Presidential candidates address sparse crowd


Student body presidential candidates took the stage in Meharry Hall on Wednesday evening to debate issues for the next academic year before voting began Thursday.
Approximately thirty people attended the debate. Olivia Flores skyped in from Buenos Aires to help her running mate Walker Chance debate Mike Curts and Stefani Cleaver. Each pair had two minutes to answer questions proctored by Majorie Daily, who stood between the two teams. The first question was the only one candidates knew before the debate began. A coin toss determined who answered the first question.
"Why do you want to be student body president and vice president?" Daily asked.
Curts and Cleaver, winning the coin toss, spoke first.
They said in the weeks leading to the debate they spoke to many students in various places on campus. Talking to as many students, Curts and Cleaver said, produces concrete ideas for campus.
Flores' head loomed large over Daily as Chance gave the first half of the opening statement.
"What gets to the heart of me is that students like all of you can meet their potential," Chance said.
The remaining questions came from submissions by students.
Daily asked the candidates how they would better improve relationships between National Pan-Hellenic Council, Interfraternity Council, Multicultural Greek Council and Panhellenic Association.
Improving communication between the different greek councils would improve attendance at events and unity on campus, Chance said.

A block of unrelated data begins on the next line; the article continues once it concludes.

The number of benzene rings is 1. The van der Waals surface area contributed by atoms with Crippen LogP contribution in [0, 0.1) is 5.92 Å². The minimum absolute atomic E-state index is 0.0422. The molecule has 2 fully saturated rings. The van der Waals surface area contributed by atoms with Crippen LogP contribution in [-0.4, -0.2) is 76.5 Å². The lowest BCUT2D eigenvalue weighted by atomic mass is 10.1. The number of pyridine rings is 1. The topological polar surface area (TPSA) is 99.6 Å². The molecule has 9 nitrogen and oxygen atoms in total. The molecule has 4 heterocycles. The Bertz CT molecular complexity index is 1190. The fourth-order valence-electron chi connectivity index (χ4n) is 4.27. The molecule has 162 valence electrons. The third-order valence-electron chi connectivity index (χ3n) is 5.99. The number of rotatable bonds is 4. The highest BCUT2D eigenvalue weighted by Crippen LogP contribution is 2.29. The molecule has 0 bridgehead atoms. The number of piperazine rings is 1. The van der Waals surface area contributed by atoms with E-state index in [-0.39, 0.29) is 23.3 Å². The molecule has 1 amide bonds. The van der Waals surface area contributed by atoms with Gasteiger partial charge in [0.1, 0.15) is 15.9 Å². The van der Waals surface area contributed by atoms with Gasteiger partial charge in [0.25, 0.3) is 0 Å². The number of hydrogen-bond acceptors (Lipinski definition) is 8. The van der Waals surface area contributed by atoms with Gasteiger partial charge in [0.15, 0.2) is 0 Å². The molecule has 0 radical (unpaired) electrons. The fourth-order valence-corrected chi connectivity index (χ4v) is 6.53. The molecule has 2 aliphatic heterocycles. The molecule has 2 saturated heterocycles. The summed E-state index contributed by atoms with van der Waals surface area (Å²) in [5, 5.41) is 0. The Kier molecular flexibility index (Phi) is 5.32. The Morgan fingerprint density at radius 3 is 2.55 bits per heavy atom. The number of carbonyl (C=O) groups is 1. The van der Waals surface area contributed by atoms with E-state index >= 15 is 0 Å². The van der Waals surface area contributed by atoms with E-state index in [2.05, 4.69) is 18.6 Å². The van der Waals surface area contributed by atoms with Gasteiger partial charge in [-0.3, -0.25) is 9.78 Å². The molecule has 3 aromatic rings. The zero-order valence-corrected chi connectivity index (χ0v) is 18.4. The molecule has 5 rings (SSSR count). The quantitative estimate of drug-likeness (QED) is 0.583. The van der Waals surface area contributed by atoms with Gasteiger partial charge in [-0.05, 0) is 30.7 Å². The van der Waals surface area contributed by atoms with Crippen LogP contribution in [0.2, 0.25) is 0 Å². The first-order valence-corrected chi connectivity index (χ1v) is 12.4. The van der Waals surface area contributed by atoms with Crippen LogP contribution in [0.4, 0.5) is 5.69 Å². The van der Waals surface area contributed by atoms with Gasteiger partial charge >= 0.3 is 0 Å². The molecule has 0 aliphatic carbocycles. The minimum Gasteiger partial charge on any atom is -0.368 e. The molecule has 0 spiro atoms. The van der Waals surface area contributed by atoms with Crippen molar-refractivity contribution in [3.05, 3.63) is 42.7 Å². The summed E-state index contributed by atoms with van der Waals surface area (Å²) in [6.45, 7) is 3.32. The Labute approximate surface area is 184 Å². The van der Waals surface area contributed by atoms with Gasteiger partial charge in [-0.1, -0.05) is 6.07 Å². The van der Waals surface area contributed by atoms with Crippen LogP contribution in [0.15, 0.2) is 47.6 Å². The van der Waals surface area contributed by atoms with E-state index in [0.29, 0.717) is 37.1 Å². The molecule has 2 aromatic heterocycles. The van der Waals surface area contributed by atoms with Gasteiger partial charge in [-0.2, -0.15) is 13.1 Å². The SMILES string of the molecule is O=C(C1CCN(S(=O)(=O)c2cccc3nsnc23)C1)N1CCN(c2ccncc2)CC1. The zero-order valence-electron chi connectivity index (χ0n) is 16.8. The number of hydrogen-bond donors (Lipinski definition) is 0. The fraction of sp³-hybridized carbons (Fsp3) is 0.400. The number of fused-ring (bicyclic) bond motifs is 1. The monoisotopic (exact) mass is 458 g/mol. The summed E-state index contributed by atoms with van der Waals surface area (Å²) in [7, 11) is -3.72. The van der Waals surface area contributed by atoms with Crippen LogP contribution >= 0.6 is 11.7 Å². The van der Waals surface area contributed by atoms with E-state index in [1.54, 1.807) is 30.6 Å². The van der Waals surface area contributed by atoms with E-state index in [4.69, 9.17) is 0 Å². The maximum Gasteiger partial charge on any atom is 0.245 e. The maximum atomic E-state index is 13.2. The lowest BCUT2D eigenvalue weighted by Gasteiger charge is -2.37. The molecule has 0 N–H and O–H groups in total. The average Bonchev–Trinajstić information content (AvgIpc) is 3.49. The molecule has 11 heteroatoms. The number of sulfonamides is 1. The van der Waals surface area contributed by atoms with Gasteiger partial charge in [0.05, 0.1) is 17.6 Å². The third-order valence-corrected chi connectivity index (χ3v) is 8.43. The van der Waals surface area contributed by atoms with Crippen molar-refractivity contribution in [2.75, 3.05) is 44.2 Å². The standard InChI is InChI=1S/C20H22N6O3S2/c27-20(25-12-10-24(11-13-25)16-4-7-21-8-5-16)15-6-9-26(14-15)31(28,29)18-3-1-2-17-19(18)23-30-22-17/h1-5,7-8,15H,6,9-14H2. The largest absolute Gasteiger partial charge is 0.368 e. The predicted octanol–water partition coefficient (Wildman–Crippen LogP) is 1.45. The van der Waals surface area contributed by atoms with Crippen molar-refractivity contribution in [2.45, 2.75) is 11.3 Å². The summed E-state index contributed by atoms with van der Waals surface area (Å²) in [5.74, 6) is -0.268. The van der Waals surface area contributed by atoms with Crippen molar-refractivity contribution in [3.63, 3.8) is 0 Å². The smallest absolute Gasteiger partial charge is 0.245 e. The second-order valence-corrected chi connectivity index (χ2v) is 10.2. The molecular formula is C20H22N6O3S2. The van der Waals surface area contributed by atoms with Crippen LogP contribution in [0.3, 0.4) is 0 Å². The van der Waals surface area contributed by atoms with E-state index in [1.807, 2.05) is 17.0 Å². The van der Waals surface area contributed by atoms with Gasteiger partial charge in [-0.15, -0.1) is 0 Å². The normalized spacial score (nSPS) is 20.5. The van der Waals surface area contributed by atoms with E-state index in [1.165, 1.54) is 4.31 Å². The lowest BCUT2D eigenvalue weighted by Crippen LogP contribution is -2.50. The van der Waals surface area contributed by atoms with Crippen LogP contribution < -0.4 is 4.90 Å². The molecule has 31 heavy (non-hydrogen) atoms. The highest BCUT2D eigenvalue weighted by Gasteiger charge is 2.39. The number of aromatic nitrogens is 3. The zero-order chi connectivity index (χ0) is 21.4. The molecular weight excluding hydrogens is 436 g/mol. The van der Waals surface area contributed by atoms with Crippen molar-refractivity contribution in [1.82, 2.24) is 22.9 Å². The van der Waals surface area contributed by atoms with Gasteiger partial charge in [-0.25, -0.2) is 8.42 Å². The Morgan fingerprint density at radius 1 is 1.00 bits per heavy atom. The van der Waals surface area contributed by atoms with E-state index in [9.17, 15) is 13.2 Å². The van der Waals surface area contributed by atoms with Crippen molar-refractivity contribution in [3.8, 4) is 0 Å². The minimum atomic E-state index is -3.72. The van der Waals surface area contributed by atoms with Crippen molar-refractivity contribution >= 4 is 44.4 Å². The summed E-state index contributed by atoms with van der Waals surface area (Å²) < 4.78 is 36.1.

"We want to make sure organizations have a space to meet," Chance said. "Improving communication between organizations is a key point for us."
Curts discussed a plan to highlight one organization per week to get rid of some of the flyer overload students notice on campus. By having one organization in the spotlight for the week, Curts believes attendance to events that otherwise only get attended by members of the organization that put it on could be improved.
DePauw's Student Government created a new position for next year-vice president of Community Relations. Both sets of candidates discussed how they envisioned using the new position to bring Greencastle and DePauw closer together.
"We want to make sure students go out and go to Greencastle community service events. To just know each other more, because that's something we don't have," Cleaver said.
Within DePauw's community, communication needs to become more prevalent in order to move forward to make concrete change.
"All students can work together to build better community and climate, and we look forward to doing that," Flores said.
Daily asked the candidates how, if elected, they would concretely improve the school during their term.
"The student concerns committee its already in place it's there. We need to advertise it better," Chance said.
Chance said he and Flores would make themselves available for students to bring their concerns to them in the new space created for student government in the former Hub.
"The idea that students can come there and discuss ideas they deem pertinent in a safe space," Chance said. "But it was not successful. Having that organizational space will make it more successful."
Curts and Cleaver have a similar method to Chance and Flores, but would openly seek out student opinion.
"Being available isn't necessarily enough. People won't necessarily come up to you," Cleaver said. "That face to face communication will help get the concerns across."
The final question posed to the candidates after approximately a half hour of debate was why they would make a better president and vice president.
"What DePauw needs is two experienced, open leaders," Flores said.
Chance echoed Flores.
"Our goals are very well thought out," Chance said.
Curts and Cleaver had the last word in the debate.
"We're not the only idea people," Curts said. "We can't guarantee that everything you ask for will be put into action, but I can guarantee we will listen."
Voting ends Saturday night.